In the face of war, upholding the principle of equality is as challenging as it is essential. The aggression of the Russian Federation initiated against Ukraine and its people is not only violating human rights and international law on the territory of Ukraine, but it also has effects across borders. In the three months since the start of the Russian military offensive in Ukraine, national equality bodies have gathered considerable knowledge and experience regarding the impacts of the war on equality in Europe. Equality as a core European value motivates a shared concern for human dignity, and national equality bodies across Europe continue to uphold these principles by monitoring and responding to instances of discrimination triggered by the war. Different groups may face disproportionate risks in a situation of crisis or conflict, and some of them are more vulnerable to discrimination, including, for example, women, Roma, people of African or Asian descent, LGBTIQ+ people or people with disabilities. In the past months, equality bodies across Europe have observed diverse discrimination challenges raised by the war in Ukraine.
Across Europe, Equinet members are observing differing treatment of refugees based on, for instance, their skin colour, ethnicity, (perceived) nationality or religious belief. Many national equality bodies report instances of discrimination against Roma refugees in particular, leading to longer waiting times and reduced access to registration centres, transport from the borders, or appropriate housing. Roma have faced problems in obtaining civil registration and identity documents in Ukraine for many years, which is now also leading to obstacles as refugees.
Women and children are at particular risk regarding human trafficking and in some countries, are facing a lack of access to healthcare and reproductive health services, such as abortions. Trans people whose documents do not align with their gender identity and gender expression are facing issues as refugees in some countries.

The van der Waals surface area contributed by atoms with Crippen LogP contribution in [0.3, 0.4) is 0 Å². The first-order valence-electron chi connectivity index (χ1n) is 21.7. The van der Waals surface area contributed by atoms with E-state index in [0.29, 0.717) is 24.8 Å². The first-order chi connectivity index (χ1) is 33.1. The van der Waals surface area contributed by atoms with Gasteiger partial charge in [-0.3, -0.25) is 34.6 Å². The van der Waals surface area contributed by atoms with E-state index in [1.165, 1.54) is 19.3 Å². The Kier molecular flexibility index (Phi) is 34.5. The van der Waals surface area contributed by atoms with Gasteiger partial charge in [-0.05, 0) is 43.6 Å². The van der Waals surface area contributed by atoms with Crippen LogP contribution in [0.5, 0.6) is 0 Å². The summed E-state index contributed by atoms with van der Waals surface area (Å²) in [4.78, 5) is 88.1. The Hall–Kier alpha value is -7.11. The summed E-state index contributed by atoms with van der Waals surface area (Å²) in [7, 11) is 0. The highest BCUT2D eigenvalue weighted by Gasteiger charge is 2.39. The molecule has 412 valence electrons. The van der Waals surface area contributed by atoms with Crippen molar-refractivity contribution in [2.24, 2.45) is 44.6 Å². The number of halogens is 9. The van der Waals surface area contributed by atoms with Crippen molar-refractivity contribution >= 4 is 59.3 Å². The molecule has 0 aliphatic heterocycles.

Large groups or families fleeing from Ukraine sometimes cannot find accommodation that will allow them to stay together. When they find employment, some Ukrainian refugees are offered lower pay compared to nationals in similar positions. People with disabilities fleeing the war are facing challenges crossing borders and reaching reception centres as some of these are not accessible. Discrimination and hate speech against people with Ukrainian or Russian ethnic origin has been reported to equality bodies across Europe. In some instances, young Ukrainian men fleeing Ukraine have been particularly targeted, being blamed for not staying to fight. Some refugees are at risk of intersectional discrimination, on the basis of more than one characteristic.
Discrimination in any form cannot be tolerated – not in times of peace and not during war. Equinet members express their full support and solidarity for the Ukrainian Parliament Commissioner for Human Rights, which holds the national equality body mandate. As champions for the value of equality and defenders of the right to non-discrimination, national equality bodies are investigating discrimination complaints, providing recommendations and advice to employers and governments, monitoring media messages, and issuing public statements on the equality impacts of the war. However, ensuring that solidarity and human dignity is extended to all persons regardless of their background is the responsibility of all. Therefore, it is essential that governments, employers, the media, and all other relevant actors act to prevent and stop discrimination and to ensure equal treatment to all people affected now and, in the future, including at times of crisis, conflict and war. This is what compassion and respect for human dignity requires, this is in our shared constitutional traditions and values, and this is what EU law dictates.
The European Network of Equality Bodies and its members are well placed to lead and catalyse this work to ensure that everyone is treated with fairness regardless of who they are, including their ethnicity, gender, religious belief, age, sexual orientation or disability. This is the only way we can rebuild societies, where all people and social groups can flourish.